“[I] fell hard for Tim Murphy’s Christodora . . . A sprawling account of New York lives under the long shadow of AIDS, it deals beautifully with the drugs that save us and the drugs that don’t.”Guardian (Best Books of 2016)

“[A] brilliantly sprawling period novel about New York in the age of AIDS . . . Richly populated and delicately nuanced, Christodora seems poised to . . . take its place on any bookshelf of literary classics about New York City.”Village Voice

“Murphy isn’t only a ‘gay writer,’ as evidenced in his skillfully written and highly readable new novel, Christodora. He transcends such labels, writing beautifully of the human condition and on issues that touch many of our lives. Modern-day struggles with addiction, mental illness, as well as the AIDS pandemic, are written about with skill and sensitivity.”Advocate

“[An] ambitious novel . . . Powerful and compelling. It feels deeply relevant even when it covers events set several decades in the past . . . This is a novel that abounds with ambition, but it largely succeeds in grappling with a host of grand themes.”Minneapolis Star Tribune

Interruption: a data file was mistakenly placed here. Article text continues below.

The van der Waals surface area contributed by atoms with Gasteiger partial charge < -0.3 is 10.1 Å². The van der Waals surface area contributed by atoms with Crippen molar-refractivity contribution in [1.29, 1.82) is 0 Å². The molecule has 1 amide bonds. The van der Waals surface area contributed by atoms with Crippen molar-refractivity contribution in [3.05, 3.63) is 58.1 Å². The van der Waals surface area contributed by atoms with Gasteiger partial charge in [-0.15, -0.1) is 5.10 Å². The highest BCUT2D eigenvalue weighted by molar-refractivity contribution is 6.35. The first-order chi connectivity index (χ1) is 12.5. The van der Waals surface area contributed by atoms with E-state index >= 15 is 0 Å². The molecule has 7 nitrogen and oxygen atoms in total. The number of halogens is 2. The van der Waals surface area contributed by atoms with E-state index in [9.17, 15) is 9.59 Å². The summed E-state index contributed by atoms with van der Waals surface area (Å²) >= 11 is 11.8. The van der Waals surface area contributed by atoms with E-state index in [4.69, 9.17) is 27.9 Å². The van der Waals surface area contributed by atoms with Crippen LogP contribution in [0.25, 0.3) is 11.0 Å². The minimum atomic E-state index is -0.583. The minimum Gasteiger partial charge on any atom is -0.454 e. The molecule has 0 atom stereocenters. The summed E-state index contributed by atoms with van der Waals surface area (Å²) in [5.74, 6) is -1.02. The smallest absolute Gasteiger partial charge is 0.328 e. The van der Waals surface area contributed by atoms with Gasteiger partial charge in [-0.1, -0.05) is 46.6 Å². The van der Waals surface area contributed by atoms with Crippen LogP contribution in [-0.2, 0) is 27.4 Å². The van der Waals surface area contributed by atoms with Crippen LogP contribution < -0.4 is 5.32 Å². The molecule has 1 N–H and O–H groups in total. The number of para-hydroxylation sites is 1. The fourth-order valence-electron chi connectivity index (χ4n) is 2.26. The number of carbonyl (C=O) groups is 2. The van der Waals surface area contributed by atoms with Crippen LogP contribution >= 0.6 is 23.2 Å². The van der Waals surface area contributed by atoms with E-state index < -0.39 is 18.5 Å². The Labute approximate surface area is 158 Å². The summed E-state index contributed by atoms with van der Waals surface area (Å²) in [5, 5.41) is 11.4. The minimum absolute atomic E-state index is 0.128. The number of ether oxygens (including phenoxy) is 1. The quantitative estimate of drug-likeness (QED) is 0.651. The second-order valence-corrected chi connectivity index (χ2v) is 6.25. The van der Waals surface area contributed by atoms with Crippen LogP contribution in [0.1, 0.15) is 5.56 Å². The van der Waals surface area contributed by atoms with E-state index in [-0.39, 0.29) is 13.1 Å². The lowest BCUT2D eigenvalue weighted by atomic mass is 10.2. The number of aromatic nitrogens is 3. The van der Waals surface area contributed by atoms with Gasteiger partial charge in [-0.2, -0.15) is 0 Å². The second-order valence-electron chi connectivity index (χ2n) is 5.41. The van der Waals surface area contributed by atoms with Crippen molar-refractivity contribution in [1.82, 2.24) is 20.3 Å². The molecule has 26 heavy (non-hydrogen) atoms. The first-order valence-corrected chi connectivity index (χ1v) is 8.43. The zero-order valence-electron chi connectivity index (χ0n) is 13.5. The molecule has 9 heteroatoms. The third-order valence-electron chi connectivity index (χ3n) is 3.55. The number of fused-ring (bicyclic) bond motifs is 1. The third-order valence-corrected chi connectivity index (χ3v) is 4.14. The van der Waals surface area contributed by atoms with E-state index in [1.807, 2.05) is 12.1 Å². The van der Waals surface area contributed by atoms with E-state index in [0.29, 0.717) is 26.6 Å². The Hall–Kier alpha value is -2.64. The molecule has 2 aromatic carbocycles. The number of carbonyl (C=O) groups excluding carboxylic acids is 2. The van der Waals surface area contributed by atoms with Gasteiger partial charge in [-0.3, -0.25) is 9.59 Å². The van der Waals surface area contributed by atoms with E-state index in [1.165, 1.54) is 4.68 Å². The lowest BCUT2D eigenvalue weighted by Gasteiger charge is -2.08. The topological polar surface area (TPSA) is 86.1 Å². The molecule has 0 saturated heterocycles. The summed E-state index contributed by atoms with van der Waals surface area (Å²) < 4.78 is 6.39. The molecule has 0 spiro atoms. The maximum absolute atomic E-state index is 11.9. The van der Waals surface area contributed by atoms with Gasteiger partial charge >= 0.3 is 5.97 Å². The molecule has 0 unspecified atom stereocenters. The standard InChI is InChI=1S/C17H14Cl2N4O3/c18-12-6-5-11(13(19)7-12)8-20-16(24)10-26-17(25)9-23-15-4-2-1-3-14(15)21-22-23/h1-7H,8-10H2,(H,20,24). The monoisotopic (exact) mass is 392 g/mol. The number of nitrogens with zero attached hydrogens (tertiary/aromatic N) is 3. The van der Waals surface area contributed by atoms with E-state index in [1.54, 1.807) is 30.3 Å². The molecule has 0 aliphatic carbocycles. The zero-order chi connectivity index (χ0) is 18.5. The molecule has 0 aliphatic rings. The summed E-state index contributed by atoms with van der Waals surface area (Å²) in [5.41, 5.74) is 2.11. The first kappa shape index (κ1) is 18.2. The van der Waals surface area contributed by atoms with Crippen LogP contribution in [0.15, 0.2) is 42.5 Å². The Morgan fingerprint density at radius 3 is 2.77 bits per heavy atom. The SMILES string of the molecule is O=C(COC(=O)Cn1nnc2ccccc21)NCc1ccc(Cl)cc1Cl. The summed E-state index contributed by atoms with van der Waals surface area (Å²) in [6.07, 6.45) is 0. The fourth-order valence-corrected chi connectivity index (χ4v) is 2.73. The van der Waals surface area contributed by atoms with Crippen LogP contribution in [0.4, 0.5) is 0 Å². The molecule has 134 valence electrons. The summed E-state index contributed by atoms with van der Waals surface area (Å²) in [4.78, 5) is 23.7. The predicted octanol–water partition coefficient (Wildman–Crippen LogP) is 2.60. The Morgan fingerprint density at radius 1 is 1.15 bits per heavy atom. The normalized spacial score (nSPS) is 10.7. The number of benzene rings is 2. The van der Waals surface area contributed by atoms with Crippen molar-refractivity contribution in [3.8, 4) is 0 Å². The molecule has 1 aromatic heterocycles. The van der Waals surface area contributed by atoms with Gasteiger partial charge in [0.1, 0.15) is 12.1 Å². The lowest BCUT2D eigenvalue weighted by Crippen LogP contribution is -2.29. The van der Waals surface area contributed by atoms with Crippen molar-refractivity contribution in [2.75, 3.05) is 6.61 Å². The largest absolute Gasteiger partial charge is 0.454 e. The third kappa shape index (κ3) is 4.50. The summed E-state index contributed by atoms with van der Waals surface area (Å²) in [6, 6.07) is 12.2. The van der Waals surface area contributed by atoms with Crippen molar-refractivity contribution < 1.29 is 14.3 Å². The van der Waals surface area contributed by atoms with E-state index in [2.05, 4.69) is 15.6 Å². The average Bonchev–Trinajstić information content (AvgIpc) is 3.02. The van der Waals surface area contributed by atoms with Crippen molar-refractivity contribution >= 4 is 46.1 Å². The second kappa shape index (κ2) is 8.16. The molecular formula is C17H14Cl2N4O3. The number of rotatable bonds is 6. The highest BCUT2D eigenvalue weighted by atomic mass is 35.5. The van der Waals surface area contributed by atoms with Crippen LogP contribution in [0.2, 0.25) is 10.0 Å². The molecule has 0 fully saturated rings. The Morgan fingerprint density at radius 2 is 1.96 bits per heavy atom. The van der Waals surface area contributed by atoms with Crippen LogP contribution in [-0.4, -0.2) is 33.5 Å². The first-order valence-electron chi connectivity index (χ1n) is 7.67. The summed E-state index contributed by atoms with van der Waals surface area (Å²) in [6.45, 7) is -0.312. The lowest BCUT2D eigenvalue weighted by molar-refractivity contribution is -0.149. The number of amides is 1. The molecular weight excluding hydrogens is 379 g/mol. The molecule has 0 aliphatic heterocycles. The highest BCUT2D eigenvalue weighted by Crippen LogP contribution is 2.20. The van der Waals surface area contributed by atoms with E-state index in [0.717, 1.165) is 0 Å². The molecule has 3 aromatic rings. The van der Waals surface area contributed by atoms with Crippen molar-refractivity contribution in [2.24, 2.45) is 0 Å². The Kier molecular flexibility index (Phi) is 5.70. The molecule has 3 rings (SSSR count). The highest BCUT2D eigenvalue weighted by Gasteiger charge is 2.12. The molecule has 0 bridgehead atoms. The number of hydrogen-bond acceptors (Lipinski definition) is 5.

“[A] must-read . . . Murphy masterfully unpacks issues of family, identity, and home across the kaleidoscopic-life stories of his characters.”—Out.com

“A big old-fashioned epic novel . . . One of the most ambitious novels I’ve read in a long time . . . The book just has tons of twists and turns all the way up to the end and you just have to keep reading.”RoundTable, WAMC/Northeast Public Radio (Book Picks)

Christodora . . . [is] this year’s most ambitious and devastating contribution to the New York City realist novel . . . It’s the beauty of [Murphy’s] storytelling that anchors this all-encompassing novel . . . It’s the rare kind of book that not only stays with you, but haunts your entire neighborhood after you read it . . . Christodora is a massive achievement.”Interview

Christodora is a page-turner, the sort of sprawling novel that most people refer to as Dickensian. It is written in a heated spirit of urgency . . . Murphy has an imaginative talent for exploring the subjectivities of his characters . . . Murphy’s rough, passionate, splatter-the-walls style is filled to bursting with a reporter’s interest in different people’s lives and a novelist’s tough-tender intuition about what goes on inside their heads.”Brooklyn Magazine